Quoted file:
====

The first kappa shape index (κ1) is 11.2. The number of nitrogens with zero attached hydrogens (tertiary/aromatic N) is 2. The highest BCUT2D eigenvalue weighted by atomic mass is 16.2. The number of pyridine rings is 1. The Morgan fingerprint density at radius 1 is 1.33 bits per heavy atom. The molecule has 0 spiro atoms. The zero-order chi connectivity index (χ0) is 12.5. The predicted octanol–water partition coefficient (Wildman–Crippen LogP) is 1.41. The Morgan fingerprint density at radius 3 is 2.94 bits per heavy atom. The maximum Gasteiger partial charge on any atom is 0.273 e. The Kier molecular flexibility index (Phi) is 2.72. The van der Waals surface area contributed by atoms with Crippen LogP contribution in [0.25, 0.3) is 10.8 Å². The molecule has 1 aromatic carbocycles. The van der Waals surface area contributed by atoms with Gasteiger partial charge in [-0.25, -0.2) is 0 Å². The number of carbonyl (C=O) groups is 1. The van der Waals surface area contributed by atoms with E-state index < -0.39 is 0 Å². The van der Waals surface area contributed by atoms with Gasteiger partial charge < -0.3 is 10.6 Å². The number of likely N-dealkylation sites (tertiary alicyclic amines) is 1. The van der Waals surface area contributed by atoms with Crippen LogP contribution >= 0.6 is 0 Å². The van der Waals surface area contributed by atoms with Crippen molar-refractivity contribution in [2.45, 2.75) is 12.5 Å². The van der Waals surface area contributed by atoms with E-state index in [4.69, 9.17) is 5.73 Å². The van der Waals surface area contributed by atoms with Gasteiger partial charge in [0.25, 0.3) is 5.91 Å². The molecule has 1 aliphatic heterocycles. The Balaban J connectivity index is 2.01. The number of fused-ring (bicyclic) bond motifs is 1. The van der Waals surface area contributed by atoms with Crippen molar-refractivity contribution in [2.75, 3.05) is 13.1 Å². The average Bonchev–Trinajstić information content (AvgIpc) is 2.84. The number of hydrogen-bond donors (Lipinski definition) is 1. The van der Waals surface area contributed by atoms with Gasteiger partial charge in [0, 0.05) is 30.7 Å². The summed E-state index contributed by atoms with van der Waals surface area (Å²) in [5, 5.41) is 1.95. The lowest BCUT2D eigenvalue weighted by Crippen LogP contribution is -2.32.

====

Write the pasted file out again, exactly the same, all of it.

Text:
The first kappa shape index (κ1) is 11.2. The number of nitrogens with zero attached hydrogens (tertiary/aromatic N) is 2. The highest BCUT2D eigenvalue weighted by atomic mass is 16.2. The number of pyridine rings is 1. The Morgan fingerprint density at radius 1 is 1.33 bits per heavy atom. The molecule has 0 spiro atoms. The zero-order chi connectivity index (χ0) is 12.5. The predicted octanol–water partition coefficient (Wildman–Crippen LogP) is 1.41. The Morgan fingerprint density at radius 3 is 2.94 bits per heavy atom. The maximum Gasteiger partial charge on any atom is 0.273 e. The Kier molecular flexibility index (Phi) is 2.72. The van der Waals surface area contributed by atoms with Crippen LogP contribution in [0.25, 0.3) is 10.8 Å². The molecule has 1 aromatic carbocycles. The van der Waals surface area contributed by atoms with Gasteiger partial charge in [-0.25, -0.2) is 0 Å². The number of carbonyl (C=O) groups is 1. The van der Waals surface area contributed by atoms with E-state index < -0.39 is 0 Å². The van der Waals surface area contributed by atoms with Gasteiger partial charge < -0.3 is 10.6 Å². The number of likely N-dealkylation sites (tertiary alicyclic amines) is 1. The van der Waals surface area contributed by atoms with Crippen LogP contribution >= 0.6 is 0 Å². The van der Waals surface area contributed by atoms with Crippen molar-refractivity contribution in [2.45, 2.75) is 12.5 Å². The van der Waals surface area contributed by atoms with E-state index in [4.69, 9.17) is 5.73 Å². The van der Waals surface area contributed by atoms with Gasteiger partial charge in [0.25, 0.3) is 5.91 Å². The molecule has 1 aliphatic heterocycles. The Balaban J connectivity index is 2.01. The number of fused-ring (bicyclic) bond motifs is 1. The van der Waals surface area contributed by atoms with Crippen molar-refractivity contribution in [2.75, 3.05) is 13.1 Å². The average Bonchev–Trinajstić information content (AvgIpc) is 2.84. The number of hydrogen-bond donors (Lipinski definition) is 1. The van der Waals surface area contributed by atoms with Gasteiger partial charge in [0, 0.05) is 30.7 Å². The summed E-state index contributed by atoms with van der Waals surface area (Å²) in [5, 5.41) is 1.95. The lowest BCUT2D eigenvalue weighted by Crippen LogP contribution is -2.32.